UTU members struck against the MTA's demands for sweeping changes in scheduling that would eliminate the eight-hour day and force operators to drive for ten hours without overtime pay. Management also wants to create a two-tier workforce by hiring more part-time drivers, who would earn lower, entry-level wages and not be eligible for health care or other benefits.

These demands are part of a package of at least $23 million in savings that the MTA is seeking to extract from all the unions. In addition, the MTA is pushing for the creation of so-called new transit zones, where the MTA could contract out its bus routes to private companies that pay substandard wages, a project backed by Mayor Richard Riordan.

County Supervisor Don Knabe, a member of the MTA board, said the governor's decision to extend union contracts to the new transit zones meant management would have to press for even more concessions from transit workers. “We are going to need even more relief from work rules because it is going to be more difficult to create a zone,” he said.

For its part, the UTU leadership has expressed its willingness to compromise on management's demands, including a State Arbitrator's proposal that would increase the hiring of part-time drivers at a $10-an-hour top pay rate. This would have the effect of reducing the MTA's overtime payments to full-time drivers on weekends. Several days ago UTU President James Williams said, “Things are looking up. I hope to have a deal real soon.”

The repudiation of the ATU by the membership has bolstered the resistance of the striking transit workers and impeded the efforts of the UTU leadership to wear them down and push through a pro-management agreement. According to MTA executives, the UTU leadership promised that the strike would be resolved 24 hours after the governor signed the bill.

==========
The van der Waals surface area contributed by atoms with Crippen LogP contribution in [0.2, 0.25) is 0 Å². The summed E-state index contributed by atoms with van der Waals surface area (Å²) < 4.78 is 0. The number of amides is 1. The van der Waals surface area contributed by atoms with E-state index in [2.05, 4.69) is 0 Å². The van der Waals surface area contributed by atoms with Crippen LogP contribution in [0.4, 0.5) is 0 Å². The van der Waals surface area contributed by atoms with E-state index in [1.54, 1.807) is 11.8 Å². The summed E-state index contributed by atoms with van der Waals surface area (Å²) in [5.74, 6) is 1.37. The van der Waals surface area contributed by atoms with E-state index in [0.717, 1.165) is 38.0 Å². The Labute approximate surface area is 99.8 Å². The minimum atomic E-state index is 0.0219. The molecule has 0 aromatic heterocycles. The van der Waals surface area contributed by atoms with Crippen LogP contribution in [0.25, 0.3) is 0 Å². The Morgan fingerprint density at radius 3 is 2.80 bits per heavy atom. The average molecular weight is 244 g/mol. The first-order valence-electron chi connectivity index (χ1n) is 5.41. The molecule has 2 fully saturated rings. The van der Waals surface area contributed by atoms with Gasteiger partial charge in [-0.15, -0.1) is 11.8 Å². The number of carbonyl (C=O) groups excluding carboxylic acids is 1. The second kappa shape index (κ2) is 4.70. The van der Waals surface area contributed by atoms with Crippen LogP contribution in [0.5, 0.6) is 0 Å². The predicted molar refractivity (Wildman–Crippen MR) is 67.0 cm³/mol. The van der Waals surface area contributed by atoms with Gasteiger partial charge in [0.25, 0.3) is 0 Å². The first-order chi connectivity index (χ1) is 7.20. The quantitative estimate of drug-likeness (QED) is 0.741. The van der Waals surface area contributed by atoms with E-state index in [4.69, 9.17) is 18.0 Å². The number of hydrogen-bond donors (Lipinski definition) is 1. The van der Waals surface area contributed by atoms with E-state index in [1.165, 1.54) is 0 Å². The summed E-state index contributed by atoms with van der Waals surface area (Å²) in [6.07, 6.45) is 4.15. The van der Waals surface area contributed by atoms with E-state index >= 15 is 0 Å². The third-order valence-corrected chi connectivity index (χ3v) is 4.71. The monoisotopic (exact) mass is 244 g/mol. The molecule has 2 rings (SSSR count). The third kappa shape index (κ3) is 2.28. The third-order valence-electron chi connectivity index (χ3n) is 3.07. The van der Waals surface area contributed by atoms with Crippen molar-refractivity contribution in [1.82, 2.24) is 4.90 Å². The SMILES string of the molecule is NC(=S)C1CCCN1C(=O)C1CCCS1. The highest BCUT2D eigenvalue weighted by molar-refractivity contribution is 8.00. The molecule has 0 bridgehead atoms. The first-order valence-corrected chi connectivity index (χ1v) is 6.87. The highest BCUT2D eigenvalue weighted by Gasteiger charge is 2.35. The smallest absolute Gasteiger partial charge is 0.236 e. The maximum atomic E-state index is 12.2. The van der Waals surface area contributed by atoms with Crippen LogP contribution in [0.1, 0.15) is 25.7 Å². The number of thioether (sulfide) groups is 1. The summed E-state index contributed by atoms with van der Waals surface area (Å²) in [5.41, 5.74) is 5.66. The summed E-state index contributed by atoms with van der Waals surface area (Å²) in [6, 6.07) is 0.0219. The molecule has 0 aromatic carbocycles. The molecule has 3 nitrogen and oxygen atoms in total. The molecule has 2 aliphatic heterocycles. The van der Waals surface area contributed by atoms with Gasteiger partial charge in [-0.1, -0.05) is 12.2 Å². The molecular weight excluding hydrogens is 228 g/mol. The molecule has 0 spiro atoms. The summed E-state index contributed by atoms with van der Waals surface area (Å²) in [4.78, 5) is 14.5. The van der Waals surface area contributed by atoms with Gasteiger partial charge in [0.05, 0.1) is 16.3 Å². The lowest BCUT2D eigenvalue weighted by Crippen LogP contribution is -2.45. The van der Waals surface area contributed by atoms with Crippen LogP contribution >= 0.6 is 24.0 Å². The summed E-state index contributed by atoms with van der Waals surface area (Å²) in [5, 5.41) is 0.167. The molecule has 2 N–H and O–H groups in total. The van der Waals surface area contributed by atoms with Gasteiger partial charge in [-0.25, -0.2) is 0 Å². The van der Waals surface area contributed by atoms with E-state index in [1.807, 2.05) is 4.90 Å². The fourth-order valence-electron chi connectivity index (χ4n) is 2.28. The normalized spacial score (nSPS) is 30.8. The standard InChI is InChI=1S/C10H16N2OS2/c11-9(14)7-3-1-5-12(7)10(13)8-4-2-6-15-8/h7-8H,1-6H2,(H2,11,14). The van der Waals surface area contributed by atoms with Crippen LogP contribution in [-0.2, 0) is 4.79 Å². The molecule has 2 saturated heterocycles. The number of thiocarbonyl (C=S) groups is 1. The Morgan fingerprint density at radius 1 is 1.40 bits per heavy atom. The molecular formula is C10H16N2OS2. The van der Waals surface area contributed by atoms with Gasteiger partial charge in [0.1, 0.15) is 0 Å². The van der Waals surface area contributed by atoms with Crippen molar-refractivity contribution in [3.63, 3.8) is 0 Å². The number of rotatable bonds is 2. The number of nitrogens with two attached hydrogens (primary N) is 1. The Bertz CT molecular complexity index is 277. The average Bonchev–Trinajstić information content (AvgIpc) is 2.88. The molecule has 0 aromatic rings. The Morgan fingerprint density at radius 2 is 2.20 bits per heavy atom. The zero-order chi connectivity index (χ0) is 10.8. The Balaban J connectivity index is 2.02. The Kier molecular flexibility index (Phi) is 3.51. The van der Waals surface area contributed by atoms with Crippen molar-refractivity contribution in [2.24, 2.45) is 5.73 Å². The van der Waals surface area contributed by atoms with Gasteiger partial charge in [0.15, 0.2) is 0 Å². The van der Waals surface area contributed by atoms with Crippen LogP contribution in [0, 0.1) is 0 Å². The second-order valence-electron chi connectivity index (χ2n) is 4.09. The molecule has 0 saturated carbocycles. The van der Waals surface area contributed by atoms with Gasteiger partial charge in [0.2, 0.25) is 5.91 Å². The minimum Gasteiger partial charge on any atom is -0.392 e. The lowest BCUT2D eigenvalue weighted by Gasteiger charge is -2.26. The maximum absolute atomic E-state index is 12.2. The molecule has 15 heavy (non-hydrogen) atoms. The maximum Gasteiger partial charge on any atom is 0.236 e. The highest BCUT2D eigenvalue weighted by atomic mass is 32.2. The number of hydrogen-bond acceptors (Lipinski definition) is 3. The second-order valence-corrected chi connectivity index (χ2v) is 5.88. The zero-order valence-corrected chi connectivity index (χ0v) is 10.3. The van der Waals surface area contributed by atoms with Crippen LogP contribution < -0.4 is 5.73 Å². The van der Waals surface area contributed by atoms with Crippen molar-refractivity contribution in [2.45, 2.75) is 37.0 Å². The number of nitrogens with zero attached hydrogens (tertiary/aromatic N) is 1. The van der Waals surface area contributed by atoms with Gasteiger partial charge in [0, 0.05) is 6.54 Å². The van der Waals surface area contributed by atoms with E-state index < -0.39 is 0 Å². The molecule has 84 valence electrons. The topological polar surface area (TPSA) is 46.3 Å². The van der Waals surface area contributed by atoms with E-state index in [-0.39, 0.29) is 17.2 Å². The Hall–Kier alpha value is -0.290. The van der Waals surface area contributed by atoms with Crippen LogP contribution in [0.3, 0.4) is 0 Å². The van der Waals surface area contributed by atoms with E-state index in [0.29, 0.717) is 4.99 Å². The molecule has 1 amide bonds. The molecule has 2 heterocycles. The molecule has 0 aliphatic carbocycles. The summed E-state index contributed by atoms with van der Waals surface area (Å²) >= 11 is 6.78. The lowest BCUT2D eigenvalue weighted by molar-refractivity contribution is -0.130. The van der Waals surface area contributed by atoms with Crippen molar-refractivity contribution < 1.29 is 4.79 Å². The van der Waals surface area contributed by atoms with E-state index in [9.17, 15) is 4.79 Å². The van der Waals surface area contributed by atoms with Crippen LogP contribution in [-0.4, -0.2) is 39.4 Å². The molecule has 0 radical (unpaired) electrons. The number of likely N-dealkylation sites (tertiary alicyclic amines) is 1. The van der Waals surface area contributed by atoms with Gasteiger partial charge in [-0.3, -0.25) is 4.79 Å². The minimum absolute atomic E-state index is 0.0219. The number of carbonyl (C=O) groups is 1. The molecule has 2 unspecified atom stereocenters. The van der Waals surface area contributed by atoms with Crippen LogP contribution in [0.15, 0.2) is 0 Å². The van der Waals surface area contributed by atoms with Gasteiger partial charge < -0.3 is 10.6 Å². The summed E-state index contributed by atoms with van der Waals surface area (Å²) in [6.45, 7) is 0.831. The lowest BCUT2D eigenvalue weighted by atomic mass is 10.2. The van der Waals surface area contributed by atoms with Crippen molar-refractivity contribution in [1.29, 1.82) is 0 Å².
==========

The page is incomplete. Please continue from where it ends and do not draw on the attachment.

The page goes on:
However, the brazen strike-breaking by the ATU apparently took the UTU bureaucracy by surprise, with Williams calling the move a “mistake.” One element in the betrayal of the strikers is a bitter jurisdictional dispute between the UTU bureaucracy and the ATU and other AFL-CIO-affiliated unions. Over the last few years the UTU and the ATU have sought to counter the loss of members and dues income by raiding each other's membership base.

In one case the UTU filed a charge against the ATU for signing a sweetheart deal with a bus company contracted by the New Jersey Transit Authority, whose employees are organized by the UTU. Last March the UTU executive board voted to disaffiliate from the AFL-CIO after the labor federation's leadership sided with the ATU in the New Jersey case and then fined the UTU for raiding a railway workers union.

The AFL-CIO bureaucracy is also anxious to block the confluence of a series of struggles by workers in the US's second largest city, particularly in the midst of the union leadership's campaign for Democratic presidential candidate Al Gore.

The strike-breaking order against the transit workers issued by the ATU and AFSCME came on the second day of rolling one-day strikes by thousands of county employees, members of Service Employees International Union Local 660. On October 11, barring an agreement, all 47,000 county workers are scheduled to launch an indefinite strike.

Another struggle involves 100 Teamsters mechanics at Metrolink, which could shut down commuter rail service between LA and outlying counties. Finally, Los Angeles teachers recently voted overwhelmingly to strike later this month. These struggles are coming together with the five-month-long strike by Screen Actors Guild members, which is largely centered in Los Angeles.